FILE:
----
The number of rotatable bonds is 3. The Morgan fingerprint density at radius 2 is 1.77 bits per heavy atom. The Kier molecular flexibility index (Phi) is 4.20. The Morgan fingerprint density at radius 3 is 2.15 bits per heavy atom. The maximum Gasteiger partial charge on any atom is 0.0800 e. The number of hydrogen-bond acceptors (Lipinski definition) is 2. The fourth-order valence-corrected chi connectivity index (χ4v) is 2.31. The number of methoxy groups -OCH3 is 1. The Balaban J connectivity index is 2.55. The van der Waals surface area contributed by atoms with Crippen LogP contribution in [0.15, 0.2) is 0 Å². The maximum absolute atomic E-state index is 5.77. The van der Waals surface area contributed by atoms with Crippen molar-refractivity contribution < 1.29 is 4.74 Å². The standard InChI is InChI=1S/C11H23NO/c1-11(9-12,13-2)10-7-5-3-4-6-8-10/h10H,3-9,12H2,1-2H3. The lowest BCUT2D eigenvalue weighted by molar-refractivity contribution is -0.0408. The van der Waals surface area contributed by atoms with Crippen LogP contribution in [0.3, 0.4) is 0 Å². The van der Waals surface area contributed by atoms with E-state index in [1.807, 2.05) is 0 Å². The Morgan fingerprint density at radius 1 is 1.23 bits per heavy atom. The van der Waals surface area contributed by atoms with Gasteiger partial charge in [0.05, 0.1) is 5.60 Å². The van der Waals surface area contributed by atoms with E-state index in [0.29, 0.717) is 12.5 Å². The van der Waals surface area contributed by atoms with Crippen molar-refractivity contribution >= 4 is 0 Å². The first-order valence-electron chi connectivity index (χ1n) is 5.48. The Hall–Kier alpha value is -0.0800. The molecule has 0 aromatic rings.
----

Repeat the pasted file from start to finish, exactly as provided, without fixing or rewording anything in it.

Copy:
The number of rotatable bonds is 3. The Morgan fingerprint density at radius 2 is 1.77 bits per heavy atom. The Kier molecular flexibility index (Phi) is 4.20. The Morgan fingerprint density at radius 3 is 2.15 bits per heavy atom. The maximum Gasteiger partial charge on any atom is 0.0800 e. The number of hydrogen-bond acceptors (Lipinski definition) is 2. The fourth-order valence-corrected chi connectivity index (χ4v) is 2.31. The number of methoxy groups -OCH3 is 1. The Balaban J connectivity index is 2.55. The van der Waals surface area contributed by atoms with Crippen LogP contribution in [0.15, 0.2) is 0 Å². The maximum absolute atomic E-state index is 5.77. The van der Waals surface area contributed by atoms with Crippen molar-refractivity contribution < 1.29 is 4.74 Å². The standard InChI is InChI=1S/C11H23NO/c1-11(9-12,13-2)10-7-5-3-4-6-8-10/h10H,3-9,12H2,1-2H3. The lowest BCUT2D eigenvalue weighted by molar-refractivity contribution is -0.0408. The van der Waals surface area contributed by atoms with Crippen LogP contribution in [0.3, 0.4) is 0 Å². The van der Waals surface area contributed by atoms with E-state index in [1.807, 2.05) is 0 Å². The Morgan fingerprint density at radius 1 is 1.23 bits per heavy atom. The van der Waals surface area contributed by atoms with Gasteiger partial charge in [0.05, 0.1) is 5.60 Å². The van der Waals surface area contributed by atoms with E-state index in [0.29, 0.717) is 12.5 Å². The van der Waals surface area contributed by atoms with Crippen molar-refractivity contribution >= 4 is 0 Å². The first-order valence-electron chi connectivity index (χ1n) is 5.48. The Hall–Kier alpha value is -0.0800. The molecule has 0 aromatic rings.